Because going to work and going on a diet aren’t individually miserable enough, some companies are combining the two with “employer-sponsored weight-loss contests.” Not to be confused with the office juice cleanse, where the only prize is an anorexic’s high, in the employer-sponsored weight contest, there’s often as much as $10,000 on the line for the team that loses the most weight. Last year, Cut Charlotte vividly imagined how an office juice cleanse would affect our workplace. Thanks to this Wall Street Journal story on the “booming” trend, we don’t have to imagine what an office team weight loss challenge would look like.
First, the team aspect. Employees choose their own teams because middle-school gym class was the best and because you’re more likely to stay motivated with a group. But that also means that if your boss asks you to be on her team (and it’s not like you can refuse to be on your boss’s team), there’s a chance that one day the only thing coming between your boss and $10,000 is the cheeseburger between your hands. The Journal writes:
“Rarely a workday passes when Fred Thebeau doesn’t dream of lunching with reckless abandon on a cheeseburger and fries. Problem is, the customer-service manager for a St. Louis-based marketing research company says, he fears the friendly tongue-lashing he’ll get from his boss. As his teammate in a 12-week weight-loss competition sponsored by their employer, that boss, Terry Millard, admits to grilling Mr. Thebeau mercilessly the last time he broke down and bought a burger: ‘Was that a sensible choice? Is that on your diet?’”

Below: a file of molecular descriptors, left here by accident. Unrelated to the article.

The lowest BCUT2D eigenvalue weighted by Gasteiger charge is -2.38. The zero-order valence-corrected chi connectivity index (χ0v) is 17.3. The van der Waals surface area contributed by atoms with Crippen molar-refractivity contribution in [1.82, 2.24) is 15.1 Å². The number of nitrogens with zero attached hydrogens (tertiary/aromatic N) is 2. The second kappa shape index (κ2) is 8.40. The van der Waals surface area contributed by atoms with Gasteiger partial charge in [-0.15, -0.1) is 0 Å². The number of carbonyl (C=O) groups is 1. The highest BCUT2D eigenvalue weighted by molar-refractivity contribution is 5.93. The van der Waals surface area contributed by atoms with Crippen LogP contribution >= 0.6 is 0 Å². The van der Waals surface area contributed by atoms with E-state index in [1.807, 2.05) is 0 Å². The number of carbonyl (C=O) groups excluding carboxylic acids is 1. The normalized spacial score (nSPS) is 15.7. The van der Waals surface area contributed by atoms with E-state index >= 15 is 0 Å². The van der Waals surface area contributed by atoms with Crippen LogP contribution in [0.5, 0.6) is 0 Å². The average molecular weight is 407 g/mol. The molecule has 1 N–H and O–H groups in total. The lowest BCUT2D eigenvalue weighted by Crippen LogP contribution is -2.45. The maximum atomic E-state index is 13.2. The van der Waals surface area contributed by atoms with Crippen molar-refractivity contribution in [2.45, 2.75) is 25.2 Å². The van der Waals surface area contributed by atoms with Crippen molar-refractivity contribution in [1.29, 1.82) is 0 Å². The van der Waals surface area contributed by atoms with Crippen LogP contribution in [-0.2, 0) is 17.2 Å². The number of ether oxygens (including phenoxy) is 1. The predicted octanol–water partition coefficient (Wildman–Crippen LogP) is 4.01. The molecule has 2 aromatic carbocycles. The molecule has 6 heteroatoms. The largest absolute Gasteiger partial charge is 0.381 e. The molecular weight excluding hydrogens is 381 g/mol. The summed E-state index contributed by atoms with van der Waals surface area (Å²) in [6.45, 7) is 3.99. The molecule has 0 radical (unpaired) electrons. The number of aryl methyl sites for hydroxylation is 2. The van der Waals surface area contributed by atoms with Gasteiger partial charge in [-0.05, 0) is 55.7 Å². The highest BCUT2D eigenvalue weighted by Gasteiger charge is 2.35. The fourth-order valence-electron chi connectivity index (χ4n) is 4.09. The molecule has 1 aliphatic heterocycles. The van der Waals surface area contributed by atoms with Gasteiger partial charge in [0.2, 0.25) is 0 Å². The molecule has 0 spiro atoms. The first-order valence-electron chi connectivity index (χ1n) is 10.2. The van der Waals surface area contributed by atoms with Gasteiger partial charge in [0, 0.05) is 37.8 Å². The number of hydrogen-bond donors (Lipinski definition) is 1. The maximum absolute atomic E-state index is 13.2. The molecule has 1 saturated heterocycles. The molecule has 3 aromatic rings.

After that, good luck psychologically disentangling your job performance and your physical appearance. (Good luck ever dreaming about anyone other than your boss ever again.) Even if you can dodge that particular diet power dynamic, it’s not like you’d want to be on a “team” with anyone who’s restricting their calories. It makes people crazy enough to do things like this:
“Brandon Moser, a marketing director in Chandler, Ariz., says his five-member team in a DietBet contest imposed weekly penalties on members with the smallest loss, forcing them to wear clown or bunny suits for a day. Mr. Moser wasn’t too keen about his own sentence for slacking off: ‘For a 41-year-old man to be wearing a Justin Bieber shirt is really creepy.’”
Unsurprisingly, the Journal notes that the contests usually benefit men more than women, who are, truth be told, probably often in a state of team dieting on some subliminal, passive-aggressive level. (In case this all still sounds like good healthy bonding, keep in mind that the cash prizes also reportedly bring out the saboteurs, who plant Godiva chocolates and homemade biscotti around the office.) It makes sense for employers who pay for a fair amount of their employee’s health care to incentivize weight loss. Here’s hoping they also pay for the therapy it’s going to take for everyone to recover from it.